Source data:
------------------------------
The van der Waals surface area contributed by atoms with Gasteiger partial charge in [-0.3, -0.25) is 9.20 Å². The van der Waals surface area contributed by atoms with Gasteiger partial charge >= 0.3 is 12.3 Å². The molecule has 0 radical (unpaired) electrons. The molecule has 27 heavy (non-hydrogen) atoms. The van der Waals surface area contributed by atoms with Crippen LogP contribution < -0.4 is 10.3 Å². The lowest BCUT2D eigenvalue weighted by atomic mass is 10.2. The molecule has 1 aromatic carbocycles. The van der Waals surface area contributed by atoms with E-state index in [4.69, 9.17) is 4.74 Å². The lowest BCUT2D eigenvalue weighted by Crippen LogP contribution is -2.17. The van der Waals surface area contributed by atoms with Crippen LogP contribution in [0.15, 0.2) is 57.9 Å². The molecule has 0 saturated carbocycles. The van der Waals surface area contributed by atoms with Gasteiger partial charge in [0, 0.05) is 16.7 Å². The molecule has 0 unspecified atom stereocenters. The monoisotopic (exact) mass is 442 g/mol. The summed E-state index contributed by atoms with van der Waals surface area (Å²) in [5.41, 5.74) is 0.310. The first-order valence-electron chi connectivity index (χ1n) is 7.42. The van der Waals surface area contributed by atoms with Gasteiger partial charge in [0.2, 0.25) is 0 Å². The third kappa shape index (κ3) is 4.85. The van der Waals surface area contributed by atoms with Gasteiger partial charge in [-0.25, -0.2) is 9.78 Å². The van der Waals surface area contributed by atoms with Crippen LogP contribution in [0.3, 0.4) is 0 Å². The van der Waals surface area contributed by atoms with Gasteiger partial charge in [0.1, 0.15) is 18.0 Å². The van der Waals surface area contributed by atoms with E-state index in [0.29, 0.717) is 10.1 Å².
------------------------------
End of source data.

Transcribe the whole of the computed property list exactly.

The van der Waals surface area contributed by atoms with Gasteiger partial charge in [-0.3, -0.25) is 9.20 Å². The van der Waals surface area contributed by atoms with Gasteiger partial charge >= 0.3 is 12.3 Å². The molecule has 0 radical (unpaired) electrons. The molecule has 27 heavy (non-hydrogen) atoms. The van der Waals surface area contributed by atoms with Crippen LogP contribution < -0.4 is 10.3 Å². The lowest BCUT2D eigenvalue weighted by atomic mass is 10.2. The molecule has 1 aromatic carbocycles. The van der Waals surface area contributed by atoms with E-state index in [4.69, 9.17) is 4.74 Å². The lowest BCUT2D eigenvalue weighted by Crippen LogP contribution is -2.17. The van der Waals surface area contributed by atoms with Crippen LogP contribution in [0.15, 0.2) is 57.9 Å². The molecule has 0 saturated carbocycles. The van der Waals surface area contributed by atoms with Gasteiger partial charge in [0, 0.05) is 16.7 Å². The molecule has 0 unspecified atom stereocenters. The monoisotopic (exact) mass is 442 g/mol. The summed E-state index contributed by atoms with van der Waals surface area (Å²) in [5.41, 5.74) is 0.310. The first-order valence-electron chi connectivity index (χ1n) is 7.42. The van der Waals surface area contributed by atoms with Gasteiger partial charge in [0.2, 0.25) is 0 Å². The third kappa shape index (κ3) is 4.85. The van der Waals surface area contributed by atoms with Gasteiger partial charge in [-0.25, -0.2) is 9.78 Å². The van der Waals surface area contributed by atoms with Crippen LogP contribution in [0.3, 0.4) is 0 Å². The van der Waals surface area contributed by atoms with Gasteiger partial charge in [0.1, 0.15) is 18.0 Å². The van der Waals surface area contributed by atoms with E-state index in [0.29, 0.717) is 10.1 Å².